Simon Read: The landbanker's £32m fraud is a sharp lesson to all of us
Landbanking reared its ugly head again this week after the City watchdog won a £32m High Court judgment against three firms. Landbanking – to remind you – is the process where firms offer tempting deals in which you can snap up undeveloped land in the expectation that it is going to be sold on to a major supermarket or similar.
The deal, of course, will net you a handsome profit, or so the smooth-talking sales force will have you believe. The truth is normally far from that. The plots of land sold are often worthless with multiple building restrictions on them because they are in areas of natural beauty. That's if they even exist in the first place.
Landbankers are notoriously unscrupulous in sucking unwary people into their dodgy schemes. This week's landbankers who lost in the High Court are James Kenneth Maynard (who operated under the business names Regional Land and Countrywide) and Wasim Minhas (a director of another firm call Plateau).
They sold land in such places as Crowborough in East Sussex, Brentwood in Essex, Aylesbury in Buckinghamshire and Okehampton in Devon. In other words, they chose ordinary sounding places.
In the High Court, Judge Pelling banned Mr Maynard for life from selling land for business purposes in the UK and ordered him and Countrywide to pay £31,896,194 to the Financial Services Authority (FSA).
Meanwhile, Plateau – which is now in liquidation – was instructed to pay £918,975. Minhas, was ordered to pay £75,000 to the FSA. Additionally, a bankruptcy order was made against Maynard, who is now believed to have left the UK and be living in Northern Cyprus.
The FSA has upped its activities against landbanking crooks. Tracey McDermott, the acting director of enforcement and financial crime at the FSA, said: "This decision sends a message to other landbanks that we will not sit by and let them con investors out of their money.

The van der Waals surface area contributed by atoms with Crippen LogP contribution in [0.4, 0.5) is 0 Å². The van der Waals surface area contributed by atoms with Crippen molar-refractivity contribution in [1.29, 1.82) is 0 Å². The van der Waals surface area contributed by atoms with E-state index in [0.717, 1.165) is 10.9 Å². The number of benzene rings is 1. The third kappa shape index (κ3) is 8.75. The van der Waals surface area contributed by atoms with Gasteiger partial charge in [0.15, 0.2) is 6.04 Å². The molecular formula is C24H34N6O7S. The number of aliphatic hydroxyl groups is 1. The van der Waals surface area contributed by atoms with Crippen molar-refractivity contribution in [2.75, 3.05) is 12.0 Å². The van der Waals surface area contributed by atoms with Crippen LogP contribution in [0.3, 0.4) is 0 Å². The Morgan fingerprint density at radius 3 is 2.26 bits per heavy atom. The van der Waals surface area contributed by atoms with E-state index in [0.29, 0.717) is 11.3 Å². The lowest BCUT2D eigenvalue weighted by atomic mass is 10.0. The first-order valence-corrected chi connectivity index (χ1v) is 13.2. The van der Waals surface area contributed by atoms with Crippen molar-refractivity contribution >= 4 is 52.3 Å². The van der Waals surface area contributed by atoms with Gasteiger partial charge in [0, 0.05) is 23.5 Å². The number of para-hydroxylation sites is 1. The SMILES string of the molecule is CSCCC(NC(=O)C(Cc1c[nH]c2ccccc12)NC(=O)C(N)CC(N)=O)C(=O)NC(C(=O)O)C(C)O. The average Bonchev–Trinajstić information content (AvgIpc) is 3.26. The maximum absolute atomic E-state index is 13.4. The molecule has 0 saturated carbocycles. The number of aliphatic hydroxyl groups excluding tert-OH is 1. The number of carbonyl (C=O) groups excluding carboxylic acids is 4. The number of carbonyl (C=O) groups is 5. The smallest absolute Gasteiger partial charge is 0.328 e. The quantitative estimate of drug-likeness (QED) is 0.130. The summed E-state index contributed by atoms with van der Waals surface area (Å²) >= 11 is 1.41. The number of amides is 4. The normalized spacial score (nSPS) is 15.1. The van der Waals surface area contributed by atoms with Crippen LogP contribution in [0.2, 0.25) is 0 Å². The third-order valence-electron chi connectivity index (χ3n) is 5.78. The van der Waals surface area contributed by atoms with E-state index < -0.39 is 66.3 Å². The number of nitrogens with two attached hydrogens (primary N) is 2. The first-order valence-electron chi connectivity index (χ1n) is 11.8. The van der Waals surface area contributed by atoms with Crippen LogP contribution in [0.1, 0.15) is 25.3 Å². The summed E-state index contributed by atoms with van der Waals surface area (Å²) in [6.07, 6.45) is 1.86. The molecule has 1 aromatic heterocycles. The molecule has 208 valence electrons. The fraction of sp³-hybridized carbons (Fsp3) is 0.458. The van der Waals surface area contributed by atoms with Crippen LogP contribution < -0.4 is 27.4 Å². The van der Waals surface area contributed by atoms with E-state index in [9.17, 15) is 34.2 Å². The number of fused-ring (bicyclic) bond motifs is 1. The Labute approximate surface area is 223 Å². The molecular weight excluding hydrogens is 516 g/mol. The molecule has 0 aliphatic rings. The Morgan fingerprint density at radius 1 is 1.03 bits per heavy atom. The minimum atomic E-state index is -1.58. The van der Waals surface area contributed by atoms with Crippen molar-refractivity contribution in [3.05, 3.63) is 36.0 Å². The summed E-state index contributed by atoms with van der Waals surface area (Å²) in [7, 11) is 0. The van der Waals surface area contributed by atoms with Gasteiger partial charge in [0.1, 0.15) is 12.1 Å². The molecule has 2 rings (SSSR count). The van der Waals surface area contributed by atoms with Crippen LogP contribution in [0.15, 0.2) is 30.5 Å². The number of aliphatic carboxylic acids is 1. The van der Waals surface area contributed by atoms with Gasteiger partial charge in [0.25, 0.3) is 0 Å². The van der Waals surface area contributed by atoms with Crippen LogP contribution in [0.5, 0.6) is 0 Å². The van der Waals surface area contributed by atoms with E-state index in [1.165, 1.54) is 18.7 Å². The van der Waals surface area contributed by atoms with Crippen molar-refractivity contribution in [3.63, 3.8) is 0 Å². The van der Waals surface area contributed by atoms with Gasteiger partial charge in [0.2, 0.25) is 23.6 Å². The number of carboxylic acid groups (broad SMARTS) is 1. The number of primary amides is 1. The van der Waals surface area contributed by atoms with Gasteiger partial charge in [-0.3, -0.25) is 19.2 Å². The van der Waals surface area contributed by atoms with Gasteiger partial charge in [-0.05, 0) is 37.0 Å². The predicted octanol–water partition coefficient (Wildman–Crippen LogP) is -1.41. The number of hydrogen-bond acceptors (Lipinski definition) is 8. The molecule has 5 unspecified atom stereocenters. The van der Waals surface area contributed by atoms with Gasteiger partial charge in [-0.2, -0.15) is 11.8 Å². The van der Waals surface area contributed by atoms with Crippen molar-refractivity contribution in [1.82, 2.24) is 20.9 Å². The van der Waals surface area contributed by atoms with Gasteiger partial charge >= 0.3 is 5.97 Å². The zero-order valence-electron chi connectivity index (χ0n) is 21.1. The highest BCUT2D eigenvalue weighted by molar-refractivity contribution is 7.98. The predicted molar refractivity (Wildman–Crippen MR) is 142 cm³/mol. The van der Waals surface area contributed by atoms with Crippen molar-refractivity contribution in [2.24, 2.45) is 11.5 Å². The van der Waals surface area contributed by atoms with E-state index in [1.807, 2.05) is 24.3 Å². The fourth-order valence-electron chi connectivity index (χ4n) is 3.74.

"Indeed we have also started court actions against others that we believe have been involved in Maynard's scheme," she added.
But such high-profile actions won't stop new landbankers appearing and appealing to the greed in all of us to make a quick buck, especially at the expense of big business, as landbankers promise.
There are some simple things to do to avoid being caught by the scam. For starters if you're thinking of investing in land, have it independently valued to check its worth.
In addition, if you are offered land as an investment with the promise of fabulous returns, check the firm is authorised by the FSA by calling its consumer helpline on 0845 606 1234.
After my warning last week about complicated financial products such as structured products, exchange traded funds, absolute return funds and traded life insurance policies, a concerned reader got in touch.
He sold out his shares last year and has been re-investing into an exchange traded fund (ETF). In essence his question was, "Have a made a ghastly mistake?"
The simple answer is probably not, although that may depend on which ETF he's invested in.
A year ago I wrote: "Exchange traded funds are sold as a low-cost way to invest in a wide range of different investments. They are similar to tracker funds in that they are passive investments. But problems are beginning to be voiced about just what the underlying investments are, and are they safe."
A year on and ETFs have grown in popularity. It's that extra popularity that has given rise to further questions about them. The more that people stick their savings into an ETF, the more likelihood there is that there are some folk who don't really know why they have done so.
Further, they may have no real idea what their money is invested in. And that is the problem with ETFs – and other complicated investment wrappers. On the face of it they can look like attractive propositions. But unless you take a close look under the hood and understand what you see, how do you know what's happening to your money?
I'm sure that there are plenty of you – the reader who contacted me this week among them – who are confident enough as investors to make reasoned decisions about where to put your cash. But to the others I simply say, if you don't understand it, don't invest in it.
How many of you are using an iPad these days? They're an easy way of going online unless – it seems – you're a customer of NatWest's Black account.
It's a premium account charging £24 a month for a range of special services. But a reader tells me it's impossible to access the services using an iPad. That doesn't sound like a premium service!
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